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Muscular Differences Between Female Power and Endurance Athletes

Muscular Differences Between Female Power and Endurance Athletes

Date: August 1997
Creator: Akers, Allen (Roy Allen)
Description: The purpose of this study was to compare the torque generating capabilities and fatigue responses of female power athletes, female endurance athletes, and age-matched female non-athletic controls.
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NCAA Division I Athletes Preferences for Coaching Behaviors

NCAA Division I Athletes Preferences for Coaching Behaviors

Date: December 2003
Creator: Barnes, Kelly A.
Description: The purpose of this study was to determine whether coaching behavior preferences of NCAA Division I athletes differ as a function of gender and type of sport. The Coaching Behavior Questionnare (CBQ; Martin & Barnes, 1999) was administered to 195 NCAA Division I athletes. Gender and sport type were the independent variables and the participant's mean scores for the subscales on the CBQ were the dependent variables. Descriptive statistics revealed that, overall, NCAA Division I athletes prefer positive and instructional behaviors more than non-responses or negative behaviors. A 2 (gender) x 3 (type of sport) MANOVA and follow-up discriminant function analysis indicated that coaching behavior preferences differed as a function of gender and type of sport played. Thus, NCAA Division I coaches should consider both individual and situational characteristics when working with their athletes to achieve the desired outcome.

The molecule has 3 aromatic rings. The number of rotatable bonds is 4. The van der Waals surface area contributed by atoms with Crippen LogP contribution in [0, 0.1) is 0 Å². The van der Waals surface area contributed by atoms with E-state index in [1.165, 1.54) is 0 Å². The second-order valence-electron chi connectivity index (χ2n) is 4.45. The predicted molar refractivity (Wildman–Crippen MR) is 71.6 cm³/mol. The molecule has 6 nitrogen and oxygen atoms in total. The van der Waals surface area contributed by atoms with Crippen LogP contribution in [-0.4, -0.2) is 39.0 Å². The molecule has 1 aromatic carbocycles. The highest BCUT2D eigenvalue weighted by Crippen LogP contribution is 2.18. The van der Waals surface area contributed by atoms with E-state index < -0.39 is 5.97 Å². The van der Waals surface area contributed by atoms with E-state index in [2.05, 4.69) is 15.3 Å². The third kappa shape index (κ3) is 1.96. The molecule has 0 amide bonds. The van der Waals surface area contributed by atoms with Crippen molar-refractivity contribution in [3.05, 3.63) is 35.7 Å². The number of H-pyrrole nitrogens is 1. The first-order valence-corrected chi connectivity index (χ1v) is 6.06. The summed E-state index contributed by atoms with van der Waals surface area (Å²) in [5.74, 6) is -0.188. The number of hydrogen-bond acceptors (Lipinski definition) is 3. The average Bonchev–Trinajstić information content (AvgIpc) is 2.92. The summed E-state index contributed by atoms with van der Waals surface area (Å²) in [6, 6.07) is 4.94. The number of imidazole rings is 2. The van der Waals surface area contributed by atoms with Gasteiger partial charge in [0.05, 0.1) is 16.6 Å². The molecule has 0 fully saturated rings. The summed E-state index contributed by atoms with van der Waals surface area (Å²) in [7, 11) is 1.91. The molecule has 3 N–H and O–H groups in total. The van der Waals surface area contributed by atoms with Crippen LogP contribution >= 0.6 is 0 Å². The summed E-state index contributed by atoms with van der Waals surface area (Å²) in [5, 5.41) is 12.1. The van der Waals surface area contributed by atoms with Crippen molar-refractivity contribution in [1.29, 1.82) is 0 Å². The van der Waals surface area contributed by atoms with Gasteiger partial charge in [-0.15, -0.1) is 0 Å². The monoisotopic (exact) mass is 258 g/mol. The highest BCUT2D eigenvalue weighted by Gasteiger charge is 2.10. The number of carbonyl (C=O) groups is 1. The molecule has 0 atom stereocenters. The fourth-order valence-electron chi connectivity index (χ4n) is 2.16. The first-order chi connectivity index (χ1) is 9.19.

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Oxygen Uptake Kinetics in Severe Intensity Exercise

Oxygen Uptake Kinetics in Severe Intensity Exercise

Date: May 2000
Creator: Blumoff, Sonja